Scooter sales zoom

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By Nathan L. McBroom

High gas prices and environmental concerns are helping scooter sales soar in Shelby County. And with fuel prices unlikely to decrease in the near future, local vendors are expecting these two-wheeled petrol sippers to become increasingly common on local roadways.

Steve Stuver, general manager of Auto Pointe of Shelbyville, said in the six weeks their dealership has been selling scooters, they have had a hard time keeping models in stock.

"Almost as soon as we get them assembled, we sell them," he said.

Stuver said most customers are interested in purchasing a scooter for their day-to-day commute around the community. Most folks start shopping for a scooter because they want an inexpensive and environmentally friendly way to get around, he said.

And with models that can get 100 miles per gallon starting at $1,300, Stuver said the cost of purchasing a scooter is often cheaper than taking a gas guzzler to work.

Shelby Riner, owner of Derby City Cycle, said the demand for scooters is overwhelming.

"They can't just make them fast enough," he said. "Right now we're on a waiting list."

Along with saving money at the pump, the scooters also streamline local commuting, Riner said.

"I can get right on, punch a button, zip downtown and find a parking spot with ease," he said. "It's great."

Riner said because of the recent interest in scooters, customers now have many choices when buying a scooter. Like automobiles and trucks, scooters range in features, quality and price.

Some of the more fuel stingy models now on the market can get up to 120 MPG and can reach 35 MPH. Other models, which have considerably larger engines and get less MPG, can reach speeds of over 100 MPH and can be driven on the interstate.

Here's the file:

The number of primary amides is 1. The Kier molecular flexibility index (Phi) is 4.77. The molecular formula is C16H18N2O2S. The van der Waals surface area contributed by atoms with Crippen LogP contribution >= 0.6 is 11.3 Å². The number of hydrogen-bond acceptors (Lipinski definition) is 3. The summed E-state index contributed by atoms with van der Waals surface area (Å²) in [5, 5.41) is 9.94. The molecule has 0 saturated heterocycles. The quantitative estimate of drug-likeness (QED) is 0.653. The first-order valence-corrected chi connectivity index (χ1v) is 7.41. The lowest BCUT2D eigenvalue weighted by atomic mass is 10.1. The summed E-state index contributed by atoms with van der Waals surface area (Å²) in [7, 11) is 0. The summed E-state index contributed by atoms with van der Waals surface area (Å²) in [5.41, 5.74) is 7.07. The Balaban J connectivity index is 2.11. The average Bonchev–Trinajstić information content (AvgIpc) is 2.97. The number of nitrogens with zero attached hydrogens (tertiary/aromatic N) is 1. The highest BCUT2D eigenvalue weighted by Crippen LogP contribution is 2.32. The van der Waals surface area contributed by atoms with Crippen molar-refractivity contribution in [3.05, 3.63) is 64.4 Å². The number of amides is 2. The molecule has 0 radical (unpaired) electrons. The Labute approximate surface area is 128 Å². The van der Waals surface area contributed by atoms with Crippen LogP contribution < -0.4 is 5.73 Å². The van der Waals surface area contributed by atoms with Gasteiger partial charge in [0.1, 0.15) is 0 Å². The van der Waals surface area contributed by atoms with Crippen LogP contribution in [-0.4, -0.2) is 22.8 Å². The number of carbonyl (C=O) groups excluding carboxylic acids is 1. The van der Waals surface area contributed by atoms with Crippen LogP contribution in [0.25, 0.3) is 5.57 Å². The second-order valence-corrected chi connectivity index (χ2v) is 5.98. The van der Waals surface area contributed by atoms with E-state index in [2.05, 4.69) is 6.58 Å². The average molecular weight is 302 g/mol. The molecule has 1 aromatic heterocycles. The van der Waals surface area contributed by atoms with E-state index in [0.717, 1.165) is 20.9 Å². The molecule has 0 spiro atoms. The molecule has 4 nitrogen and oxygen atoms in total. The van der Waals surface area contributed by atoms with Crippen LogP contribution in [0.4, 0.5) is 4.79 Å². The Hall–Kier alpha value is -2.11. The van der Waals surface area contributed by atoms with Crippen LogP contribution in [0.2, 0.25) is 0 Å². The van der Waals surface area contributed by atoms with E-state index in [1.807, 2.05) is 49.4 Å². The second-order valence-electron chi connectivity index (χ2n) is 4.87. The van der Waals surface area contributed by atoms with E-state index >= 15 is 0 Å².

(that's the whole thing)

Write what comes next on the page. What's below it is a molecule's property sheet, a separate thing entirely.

By state law, the scooters with large engines require proper licensing. Any model that has less than a 50 CC engine does not require a motorcycle endorsement or license to operate. Anything above that requires a motorcycle license and registration.

Changing perception

With the advances in scooters' design and increased gas prices, the public perception of scooter is changing.

J.D. Riddle, a local scooter owner, said people are shocked when they learn that he has got his Italian made 500 CC scooter up to 109 MPH on the interstate.

Riddle said his scooter is a blast to ride and also helps decrease his dependency on oil companies.

"I'm a rebel without a cause - saying 'in your face' to the gas companies," he said.

Recently, Riddle and a group of over 100 other area scooter riders rode from Louisville to Indianapolis on their scooters. Upon arriving at their destination, the group was allowed to take a lap around the Indianapolis Motor Speedway.

On the 260 mile trip, Riddle used only a little over four gallons of gas.

Riddle, who is a member of the Louisville Scooter Club, said he hopes to establish a scooter club in the community as more scooters are purchased locally.